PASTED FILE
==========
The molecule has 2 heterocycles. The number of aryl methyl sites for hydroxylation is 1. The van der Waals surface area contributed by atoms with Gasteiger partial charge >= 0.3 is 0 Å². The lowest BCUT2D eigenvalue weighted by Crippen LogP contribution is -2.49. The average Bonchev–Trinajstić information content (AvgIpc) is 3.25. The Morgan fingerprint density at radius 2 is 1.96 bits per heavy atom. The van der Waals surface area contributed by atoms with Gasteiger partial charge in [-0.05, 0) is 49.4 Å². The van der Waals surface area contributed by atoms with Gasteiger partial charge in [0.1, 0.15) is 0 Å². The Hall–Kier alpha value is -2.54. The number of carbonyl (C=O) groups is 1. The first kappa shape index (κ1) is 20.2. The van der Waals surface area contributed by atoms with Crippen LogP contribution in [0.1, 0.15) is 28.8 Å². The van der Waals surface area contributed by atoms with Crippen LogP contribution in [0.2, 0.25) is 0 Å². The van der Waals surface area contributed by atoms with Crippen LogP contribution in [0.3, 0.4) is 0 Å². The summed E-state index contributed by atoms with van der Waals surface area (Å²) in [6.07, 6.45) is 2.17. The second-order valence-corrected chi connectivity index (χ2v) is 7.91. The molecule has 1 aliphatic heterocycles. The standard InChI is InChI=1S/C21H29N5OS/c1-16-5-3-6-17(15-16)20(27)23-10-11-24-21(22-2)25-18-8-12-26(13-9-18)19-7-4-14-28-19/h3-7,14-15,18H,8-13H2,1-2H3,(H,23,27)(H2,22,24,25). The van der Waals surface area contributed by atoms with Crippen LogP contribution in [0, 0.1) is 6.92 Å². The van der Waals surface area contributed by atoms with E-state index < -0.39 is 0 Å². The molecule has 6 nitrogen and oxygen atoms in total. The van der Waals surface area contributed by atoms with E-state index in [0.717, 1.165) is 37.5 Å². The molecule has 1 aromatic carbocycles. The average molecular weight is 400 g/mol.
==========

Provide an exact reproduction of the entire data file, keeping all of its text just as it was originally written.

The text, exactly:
The molecule has 2 heterocycles. The number of aryl methyl sites for hydroxylation is 1. The van der Waals surface area contributed by atoms with Gasteiger partial charge >= 0.3 is 0 Å². The lowest BCUT2D eigenvalue weighted by Crippen LogP contribution is -2.49. The average Bonchev–Trinajstić information content (AvgIpc) is 3.25. The Morgan fingerprint density at radius 2 is 1.96 bits per heavy atom. The van der Waals surface area contributed by atoms with Gasteiger partial charge in [-0.05, 0) is 49.4 Å². The van der Waals surface area contributed by atoms with Gasteiger partial charge in [0.1, 0.15) is 0 Å². The Hall–Kier alpha value is -2.54. The number of carbonyl (C=O) groups is 1. The first kappa shape index (κ1) is 20.2. The van der Waals surface area contributed by atoms with Crippen LogP contribution in [0.1, 0.15) is 28.8 Å². The van der Waals surface area contributed by atoms with Crippen LogP contribution in [0.2, 0.25) is 0 Å². The van der Waals surface area contributed by atoms with Crippen LogP contribution in [0.3, 0.4) is 0 Å². The summed E-state index contributed by atoms with van der Waals surface area (Å²) in [6.07, 6.45) is 2.17. The second-order valence-corrected chi connectivity index (χ2v) is 7.91. The molecule has 1 aliphatic heterocycles. The standard InChI is InChI=1S/C21H29N5OS/c1-16-5-3-6-17(15-16)20(27)23-10-11-24-21(22-2)25-18-8-12-26(13-9-18)19-7-4-14-28-19/h3-7,14-15,18H,8-13H2,1-2H3,(H,23,27)(H2,22,24,25). The van der Waals surface area contributed by atoms with Crippen LogP contribution in [0, 0.1) is 6.92 Å². The van der Waals surface area contributed by atoms with E-state index < -0.39 is 0 Å². The molecule has 6 nitrogen and oxygen atoms in total. The van der Waals surface area contributed by atoms with E-state index in [0.717, 1.165) is 37.5 Å². The molecule has 1 aromatic carbocycles. The average molecular weight is 400 g/mol.